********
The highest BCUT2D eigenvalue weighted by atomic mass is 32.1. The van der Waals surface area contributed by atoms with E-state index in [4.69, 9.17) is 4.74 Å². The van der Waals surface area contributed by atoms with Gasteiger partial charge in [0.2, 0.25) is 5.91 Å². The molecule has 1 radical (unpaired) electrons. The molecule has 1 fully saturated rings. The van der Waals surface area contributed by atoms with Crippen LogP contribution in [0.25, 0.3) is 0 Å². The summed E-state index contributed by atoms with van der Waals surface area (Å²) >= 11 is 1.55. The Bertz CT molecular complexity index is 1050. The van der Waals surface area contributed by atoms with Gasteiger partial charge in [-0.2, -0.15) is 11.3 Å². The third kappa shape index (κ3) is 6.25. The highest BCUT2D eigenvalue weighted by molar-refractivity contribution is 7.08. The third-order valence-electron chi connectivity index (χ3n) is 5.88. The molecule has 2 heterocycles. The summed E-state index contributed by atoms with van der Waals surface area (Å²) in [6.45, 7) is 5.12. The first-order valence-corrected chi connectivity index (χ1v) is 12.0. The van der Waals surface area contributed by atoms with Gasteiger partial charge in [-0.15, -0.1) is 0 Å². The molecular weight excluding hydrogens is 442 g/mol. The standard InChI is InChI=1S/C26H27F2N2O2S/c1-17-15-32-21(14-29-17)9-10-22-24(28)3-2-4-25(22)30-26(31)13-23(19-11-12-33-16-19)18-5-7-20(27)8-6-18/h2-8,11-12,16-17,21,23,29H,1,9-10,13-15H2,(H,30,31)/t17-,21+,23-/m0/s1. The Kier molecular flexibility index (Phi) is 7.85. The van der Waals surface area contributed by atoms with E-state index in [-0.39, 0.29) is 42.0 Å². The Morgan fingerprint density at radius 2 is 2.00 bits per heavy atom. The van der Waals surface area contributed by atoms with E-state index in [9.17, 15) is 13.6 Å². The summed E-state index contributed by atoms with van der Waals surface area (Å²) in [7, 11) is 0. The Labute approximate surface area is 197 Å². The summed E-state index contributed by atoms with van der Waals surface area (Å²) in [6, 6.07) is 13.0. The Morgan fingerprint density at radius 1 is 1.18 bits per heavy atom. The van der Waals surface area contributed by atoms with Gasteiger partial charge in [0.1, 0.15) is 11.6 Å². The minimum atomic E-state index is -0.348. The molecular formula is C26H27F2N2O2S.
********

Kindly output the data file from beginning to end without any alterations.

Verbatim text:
The highest BCUT2D eigenvalue weighted by atomic mass is 32.1. The van der Waals surface area contributed by atoms with E-state index in [4.69, 9.17) is 4.74 Å². The van der Waals surface area contributed by atoms with Gasteiger partial charge in [0.2, 0.25) is 5.91 Å². The molecule has 1 radical (unpaired) electrons. The molecule has 1 fully saturated rings. The van der Waals surface area contributed by atoms with Crippen LogP contribution in [0.25, 0.3) is 0 Å². The summed E-state index contributed by atoms with van der Waals surface area (Å²) >= 11 is 1.55. The Bertz CT molecular complexity index is 1050. The van der Waals surface area contributed by atoms with Gasteiger partial charge in [-0.2, -0.15) is 11.3 Å². The third kappa shape index (κ3) is 6.25. The highest BCUT2D eigenvalue weighted by molar-refractivity contribution is 7.08. The third-order valence-electron chi connectivity index (χ3n) is 5.88. The molecule has 2 heterocycles. The summed E-state index contributed by atoms with van der Waals surface area (Å²) in [6.45, 7) is 5.12. The first-order valence-corrected chi connectivity index (χ1v) is 12.0. The van der Waals surface area contributed by atoms with Gasteiger partial charge in [-0.15, -0.1) is 0 Å². The molecular weight excluding hydrogens is 442 g/mol. The standard InChI is InChI=1S/C26H27F2N2O2S/c1-17-15-32-21(14-29-17)9-10-22-24(28)3-2-4-25(22)30-26(31)13-23(19-11-12-33-16-19)18-5-7-20(27)8-6-18/h2-8,11-12,16-17,21,23,29H,1,9-10,13-15H2,(H,30,31)/t17-,21+,23-/m0/s1. The Kier molecular flexibility index (Phi) is 7.85. The van der Waals surface area contributed by atoms with E-state index in [-0.39, 0.29) is 42.0 Å². The Morgan fingerprint density at radius 2 is 2.00 bits per heavy atom. The van der Waals surface area contributed by atoms with E-state index in [9.17, 15) is 13.6 Å². The summed E-state index contributed by atoms with van der Waals surface area (Å²) in [7, 11) is 0. The Labute approximate surface area is 197 Å². The summed E-state index contributed by atoms with van der Waals surface area (Å²) in [6, 6.07) is 13.0. The Morgan fingerprint density at radius 1 is 1.18 bits per heavy atom. The van der Waals surface area contributed by atoms with Gasteiger partial charge in [0.1, 0.15) is 11.6 Å². The minimum atomic E-state index is -0.348. The molecular formula is C26H27F2N2O2S.